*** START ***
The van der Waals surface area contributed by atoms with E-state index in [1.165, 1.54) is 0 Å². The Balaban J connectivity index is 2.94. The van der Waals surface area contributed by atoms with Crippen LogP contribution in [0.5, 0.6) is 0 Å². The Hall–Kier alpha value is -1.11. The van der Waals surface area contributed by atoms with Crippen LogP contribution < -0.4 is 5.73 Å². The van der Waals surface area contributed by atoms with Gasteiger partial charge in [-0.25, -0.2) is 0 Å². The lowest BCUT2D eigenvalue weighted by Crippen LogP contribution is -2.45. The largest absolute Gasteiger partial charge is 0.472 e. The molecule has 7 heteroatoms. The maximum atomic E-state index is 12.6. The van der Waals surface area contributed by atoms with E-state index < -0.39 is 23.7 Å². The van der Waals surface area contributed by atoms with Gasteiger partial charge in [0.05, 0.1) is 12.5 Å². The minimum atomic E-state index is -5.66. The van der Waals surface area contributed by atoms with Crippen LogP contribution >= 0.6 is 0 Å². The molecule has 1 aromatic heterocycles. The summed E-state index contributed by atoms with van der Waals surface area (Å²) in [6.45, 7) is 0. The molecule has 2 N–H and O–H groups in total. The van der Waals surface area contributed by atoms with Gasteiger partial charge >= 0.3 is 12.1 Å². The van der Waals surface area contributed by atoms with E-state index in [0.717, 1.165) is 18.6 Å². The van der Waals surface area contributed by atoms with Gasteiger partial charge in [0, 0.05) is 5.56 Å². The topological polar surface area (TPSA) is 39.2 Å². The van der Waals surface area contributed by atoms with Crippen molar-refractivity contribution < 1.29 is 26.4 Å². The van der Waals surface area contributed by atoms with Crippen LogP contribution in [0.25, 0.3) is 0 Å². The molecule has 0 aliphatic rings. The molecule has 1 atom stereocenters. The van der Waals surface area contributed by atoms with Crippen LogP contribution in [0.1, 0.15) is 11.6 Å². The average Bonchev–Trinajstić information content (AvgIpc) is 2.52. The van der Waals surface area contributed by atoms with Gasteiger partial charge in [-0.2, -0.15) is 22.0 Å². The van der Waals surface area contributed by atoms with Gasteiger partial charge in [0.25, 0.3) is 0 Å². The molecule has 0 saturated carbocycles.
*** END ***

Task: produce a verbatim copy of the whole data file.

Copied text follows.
The van der Waals surface area contributed by atoms with E-state index in [1.165, 1.54) is 0 Å². The Balaban J connectivity index is 2.94. The van der Waals surface area contributed by atoms with Crippen LogP contribution in [0.5, 0.6) is 0 Å². The Hall–Kier alpha value is -1.11. The van der Waals surface area contributed by atoms with Crippen LogP contribution < -0.4 is 5.73 Å². The van der Waals surface area contributed by atoms with Gasteiger partial charge in [-0.25, -0.2) is 0 Å². The lowest BCUT2D eigenvalue weighted by Crippen LogP contribution is -2.45. The largest absolute Gasteiger partial charge is 0.472 e. The molecule has 7 heteroatoms. The maximum atomic E-state index is 12.6. The van der Waals surface area contributed by atoms with E-state index < -0.39 is 23.7 Å². The van der Waals surface area contributed by atoms with Gasteiger partial charge in [0.05, 0.1) is 12.5 Å². The minimum atomic E-state index is -5.66. The van der Waals surface area contributed by atoms with Crippen LogP contribution >= 0.6 is 0 Å². The molecule has 1 aromatic heterocycles. The summed E-state index contributed by atoms with van der Waals surface area (Å²) in [6.45, 7) is 0. The molecule has 2 N–H and O–H groups in total. The van der Waals surface area contributed by atoms with Gasteiger partial charge >= 0.3 is 12.1 Å². The van der Waals surface area contributed by atoms with E-state index in [0.717, 1.165) is 18.6 Å². The van der Waals surface area contributed by atoms with Gasteiger partial charge in [0, 0.05) is 5.56 Å². The topological polar surface area (TPSA) is 39.2 Å². The van der Waals surface area contributed by atoms with Crippen molar-refractivity contribution < 1.29 is 26.4 Å². The van der Waals surface area contributed by atoms with Crippen LogP contribution in [0.25, 0.3) is 0 Å². The molecule has 0 aliphatic rings. The molecule has 1 atom stereocenters. The van der Waals surface area contributed by atoms with Crippen LogP contribution in [0.1, 0.15) is 11.6 Å². The average Bonchev–Trinajstić information content (AvgIpc) is 2.52. The van der Waals surface area contributed by atoms with Gasteiger partial charge in [-0.2, -0.15) is 22.0 Å². The van der Waals surface area contributed by atoms with Gasteiger partial charge in [0.25, 0.3) is 0 Å². The molecule has 0 saturated carbocycles.